John Ericsson and the USS Monitor

Photos of the John Ericsson Memorial in Washington DC

Most of the statuary around Washington DC is either abstract in its meaning (lions in front of museums); or specific to some famous politician (Lincoln, for example); or general to an event (Korean war memorial with a platoon of infantry patrolling).

But the John Ericsson is like all of these rolled into one - beauty symbols, war symbols, a bust of Ericsson himself, and strangely, no direct reference to his most famous creation, the 'ironclad' ship USS Monitor, which played a significant role in defeating the Southern states during the fight between the Union and Confederacy.

John Ericsson Memorial

Biography of John Ericsson

John Ericsson (1803 - 1889) was from Sweden, and trained as a mechanical engineer. He moved to England in 1826 with a plan for a "heat engine" that used birch trees as fuel for powering the engine. However, in England the main source of burning material is coal, and Ericsson's prototype heat engine failed to function effectively with coal. He then devised several other inventions that either failed or only succeeded in a minor way, and the costs eventually placed Ericsson into debtors prison.

After getting out of prison, Ericsson devised a plan for a twin-screw propeller for ships, but there was little interest in this from English maritime which was firmly invested in single-screw technology. Receiving strong encouragement from a visiting American sea captain named John Stockton who saw the potential in Ericsson's design, the inventor soon had a commission for a steamship design and in 1839 had moved to New York City.

[Below] Sculpted by John Earle Fraser (1876 - 1953)
John Ericsson portrait

Stockton's influence paved the way for Ericsson to gain an important US Navy contract for a warship design. The resulting craft, the USS Princeton, was the fastest and most advanced warship of its time (1843) using a rotating circular pedestal for its main 12-inch gun, an innovation that Ericsson developed further, eventually being the main visible device aboard the later USS Monitor.

But it was with the launch of the Princeton that Ericsson's relationship with Stockton turned to conflict, as Stockton used his influence and outright deception to claim authorship for much of Ericsson's design, a situation that took many years to fully reveal Stockton's deceit.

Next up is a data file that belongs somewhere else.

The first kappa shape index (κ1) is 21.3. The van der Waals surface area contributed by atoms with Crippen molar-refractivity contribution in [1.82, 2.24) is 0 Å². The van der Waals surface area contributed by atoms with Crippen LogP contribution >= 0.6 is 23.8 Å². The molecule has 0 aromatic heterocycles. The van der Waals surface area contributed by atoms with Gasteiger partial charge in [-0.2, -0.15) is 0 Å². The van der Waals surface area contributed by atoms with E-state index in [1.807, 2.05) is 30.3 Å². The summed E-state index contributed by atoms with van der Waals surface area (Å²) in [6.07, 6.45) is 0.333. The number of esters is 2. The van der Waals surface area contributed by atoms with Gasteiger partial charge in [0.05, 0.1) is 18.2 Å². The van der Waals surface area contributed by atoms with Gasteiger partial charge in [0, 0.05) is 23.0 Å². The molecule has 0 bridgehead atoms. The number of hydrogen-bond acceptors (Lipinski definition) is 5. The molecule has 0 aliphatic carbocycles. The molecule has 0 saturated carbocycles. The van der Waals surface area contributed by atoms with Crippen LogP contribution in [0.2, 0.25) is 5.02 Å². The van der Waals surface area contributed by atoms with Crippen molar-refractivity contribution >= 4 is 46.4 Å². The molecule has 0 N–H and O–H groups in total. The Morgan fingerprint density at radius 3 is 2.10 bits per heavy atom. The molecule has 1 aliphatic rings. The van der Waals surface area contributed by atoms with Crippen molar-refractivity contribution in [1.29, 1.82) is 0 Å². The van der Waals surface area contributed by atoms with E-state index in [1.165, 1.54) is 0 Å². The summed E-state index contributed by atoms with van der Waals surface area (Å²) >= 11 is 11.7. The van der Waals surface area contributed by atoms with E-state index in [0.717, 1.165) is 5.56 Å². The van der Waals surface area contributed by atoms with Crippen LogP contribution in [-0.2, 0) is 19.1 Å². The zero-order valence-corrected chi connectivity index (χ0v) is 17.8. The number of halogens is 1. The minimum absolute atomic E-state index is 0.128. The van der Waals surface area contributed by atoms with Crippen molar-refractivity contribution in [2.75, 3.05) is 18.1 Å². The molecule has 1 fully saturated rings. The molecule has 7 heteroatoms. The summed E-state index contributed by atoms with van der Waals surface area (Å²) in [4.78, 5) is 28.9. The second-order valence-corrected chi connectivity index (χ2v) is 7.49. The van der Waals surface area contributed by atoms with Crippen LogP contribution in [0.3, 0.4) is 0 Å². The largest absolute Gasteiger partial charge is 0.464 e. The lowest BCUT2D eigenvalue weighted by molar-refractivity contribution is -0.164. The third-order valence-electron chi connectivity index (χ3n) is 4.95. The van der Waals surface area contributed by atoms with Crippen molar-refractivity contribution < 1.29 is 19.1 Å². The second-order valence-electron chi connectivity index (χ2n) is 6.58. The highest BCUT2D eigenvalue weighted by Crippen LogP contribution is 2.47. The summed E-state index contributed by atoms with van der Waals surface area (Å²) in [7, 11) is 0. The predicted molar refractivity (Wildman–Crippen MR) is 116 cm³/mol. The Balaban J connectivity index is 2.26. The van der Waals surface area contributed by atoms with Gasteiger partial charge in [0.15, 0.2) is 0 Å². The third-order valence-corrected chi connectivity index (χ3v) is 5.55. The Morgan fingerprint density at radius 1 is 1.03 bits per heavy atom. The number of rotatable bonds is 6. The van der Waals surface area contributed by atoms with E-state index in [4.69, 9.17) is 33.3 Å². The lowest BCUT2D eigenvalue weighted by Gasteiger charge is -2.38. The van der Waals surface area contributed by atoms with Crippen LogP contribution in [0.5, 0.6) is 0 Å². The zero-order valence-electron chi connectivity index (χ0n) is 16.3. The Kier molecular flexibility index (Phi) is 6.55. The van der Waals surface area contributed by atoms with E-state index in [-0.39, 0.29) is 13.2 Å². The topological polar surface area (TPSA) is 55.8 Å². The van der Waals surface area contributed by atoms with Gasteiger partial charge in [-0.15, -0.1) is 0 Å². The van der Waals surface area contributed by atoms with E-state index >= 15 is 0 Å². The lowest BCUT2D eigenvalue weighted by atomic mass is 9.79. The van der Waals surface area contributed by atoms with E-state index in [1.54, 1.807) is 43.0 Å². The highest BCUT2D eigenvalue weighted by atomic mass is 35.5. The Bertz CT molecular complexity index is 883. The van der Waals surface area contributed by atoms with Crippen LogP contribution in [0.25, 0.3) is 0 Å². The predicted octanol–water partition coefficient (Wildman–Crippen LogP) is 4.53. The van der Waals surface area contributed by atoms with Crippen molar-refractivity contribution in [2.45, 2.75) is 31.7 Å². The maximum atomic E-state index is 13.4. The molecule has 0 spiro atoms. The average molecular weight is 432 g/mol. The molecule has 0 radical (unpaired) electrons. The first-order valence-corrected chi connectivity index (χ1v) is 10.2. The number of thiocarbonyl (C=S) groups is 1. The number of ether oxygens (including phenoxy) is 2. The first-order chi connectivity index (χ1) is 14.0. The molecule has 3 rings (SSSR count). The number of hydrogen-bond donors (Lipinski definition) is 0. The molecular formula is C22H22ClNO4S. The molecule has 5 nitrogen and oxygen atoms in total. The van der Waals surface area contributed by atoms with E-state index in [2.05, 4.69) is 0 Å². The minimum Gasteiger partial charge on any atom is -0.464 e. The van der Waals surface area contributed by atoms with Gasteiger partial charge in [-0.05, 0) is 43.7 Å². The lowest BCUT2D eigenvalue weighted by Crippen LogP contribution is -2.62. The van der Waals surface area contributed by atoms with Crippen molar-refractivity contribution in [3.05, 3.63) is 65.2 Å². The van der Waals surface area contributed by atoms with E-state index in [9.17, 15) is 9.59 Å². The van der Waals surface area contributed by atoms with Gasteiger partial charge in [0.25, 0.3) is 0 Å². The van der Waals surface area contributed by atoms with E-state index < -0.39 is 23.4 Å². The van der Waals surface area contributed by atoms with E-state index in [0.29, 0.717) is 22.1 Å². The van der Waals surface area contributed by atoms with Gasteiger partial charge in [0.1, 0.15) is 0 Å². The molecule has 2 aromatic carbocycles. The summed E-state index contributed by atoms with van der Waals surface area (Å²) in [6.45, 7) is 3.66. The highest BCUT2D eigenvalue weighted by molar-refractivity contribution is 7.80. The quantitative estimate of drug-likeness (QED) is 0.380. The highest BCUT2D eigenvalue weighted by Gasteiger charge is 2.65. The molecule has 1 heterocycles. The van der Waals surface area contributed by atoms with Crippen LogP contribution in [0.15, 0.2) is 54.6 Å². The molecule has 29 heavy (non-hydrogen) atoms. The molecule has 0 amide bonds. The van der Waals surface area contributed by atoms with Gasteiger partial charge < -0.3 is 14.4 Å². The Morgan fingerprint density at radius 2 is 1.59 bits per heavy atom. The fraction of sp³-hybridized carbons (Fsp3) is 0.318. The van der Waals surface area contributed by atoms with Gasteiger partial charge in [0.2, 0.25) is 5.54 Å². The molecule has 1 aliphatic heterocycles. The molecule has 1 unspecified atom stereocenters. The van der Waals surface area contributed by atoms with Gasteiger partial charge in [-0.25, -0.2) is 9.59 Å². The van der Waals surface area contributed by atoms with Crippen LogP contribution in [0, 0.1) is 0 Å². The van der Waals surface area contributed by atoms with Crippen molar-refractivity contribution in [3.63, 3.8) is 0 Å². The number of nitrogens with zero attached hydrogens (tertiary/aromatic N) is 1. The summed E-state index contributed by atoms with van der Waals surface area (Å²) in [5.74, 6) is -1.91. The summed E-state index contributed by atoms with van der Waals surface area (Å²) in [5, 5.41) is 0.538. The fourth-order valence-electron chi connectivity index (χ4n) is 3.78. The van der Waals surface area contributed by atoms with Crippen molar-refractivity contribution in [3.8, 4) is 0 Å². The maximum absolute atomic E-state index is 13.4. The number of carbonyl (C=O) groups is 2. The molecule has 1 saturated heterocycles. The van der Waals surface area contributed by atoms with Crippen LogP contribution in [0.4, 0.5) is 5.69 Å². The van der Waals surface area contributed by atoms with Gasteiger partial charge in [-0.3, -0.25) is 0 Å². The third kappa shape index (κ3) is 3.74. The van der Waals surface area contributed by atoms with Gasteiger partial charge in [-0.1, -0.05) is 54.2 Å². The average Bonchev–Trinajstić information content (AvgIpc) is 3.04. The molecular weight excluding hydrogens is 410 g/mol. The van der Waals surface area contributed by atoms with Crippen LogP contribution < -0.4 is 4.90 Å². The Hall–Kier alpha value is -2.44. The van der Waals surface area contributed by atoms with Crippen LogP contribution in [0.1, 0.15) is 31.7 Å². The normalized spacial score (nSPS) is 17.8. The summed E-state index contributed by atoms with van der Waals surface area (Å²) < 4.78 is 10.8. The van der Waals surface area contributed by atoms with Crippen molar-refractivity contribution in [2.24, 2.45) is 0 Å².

USS Monitor

Ericsson's chief fame is for this craft, an armored ship that was designed in direct response to the confederate craft the CSS Virginia (formerly the USA ship USS Merrimac), which had nearly single-handedly defeated the Union navy blockade of Hampton Roads, Virginia. Left unchecked, the potential for the CSS Virginia(and other Confederate craft built like her) to annohilate the Union Navy entirely.

The Union's response was to build Ericsson's USS Monitor. Using a rotating single turret housing twin 11-inch Dahlgren guns, the rest of the craft was barely above the water, creating a difficult target, and is often considered a semi-submersible ship, a precursor to fully functioning submarines. The ship was built in Brooklyn, New York, and launched there January 30, 1862.

[Below] The USS MONITOR in 1862 (National Archives Photograph)

Deck of the USS Monitor after fight with CSS Virginia

Ericsson is credited as devising the principal means by which the Union Navy was able to stave off the technological advances of the otherwise seriously under-funded and relatively small Confederate navy, and to thus continue the coastal blockade that slowly strangled the Southern states from engaging in much needed international commerce.

Below: Battle of the CSS Virginia and the USS Monitor. Click to enlarge.

Monitor vs the Merrimac aka CSS Virginia

Ericsson later developed the designs for innovative torpedoes and a solar-powered engine, also called an "hot air engine" and a "sun engine" for the Centennial Exhibit of 1877.

[Below] Vintage artwork of the USS Monitor at sea. The turret is reversed to avoid oncoming waves. The Monitor actually foundered in bad weather off Cape Hatteras in North Carolina, USA, drowning 16 men of its 62-man crew. It was rediscovered in 1973 at an undersea wreck site on the Atlantic floor, and has been slowly recovered piece-by-piece since 1998, with the recovery of the gun turret in 2002 being the largest item brought to the surface thus far. Some remains are on exhibit at the Mariner's Museum in Newport News, Virginia.

USS Monitor heavy seas

After his death in 1889, his remains were carried by the US warship USS Baltimore to Stockholm for burial in Filipstad, Sweden, where he was born in the area called Varmland. The statue and Memorial to Ericsson in Washington DC was paid for by Congress and by public subscription, mainly through the Scandinavian community of the United States which claimed Ericsson as one of its most famous members. The Memorial planning began in 1916, and the finished monument was unveiled in 1926.

Further reading: The National Maritime Museum has many images and info about the USS Monitor.

John Ericsson Memorial DC

James Earle Fraser Sculpture


[Below: The USS Onondago, a twin-turret monitor. Click to enlarge.

USS Onondago ironclad Monitor Ship

[Below: Aboard the deck of the USS Passaic, a USS Monitor copy, in 1864. Click to enlarge.]

USS Passaic Monitor class Civial War ship


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Original Page Wednesday, July 16, 2008 | Updated May 2016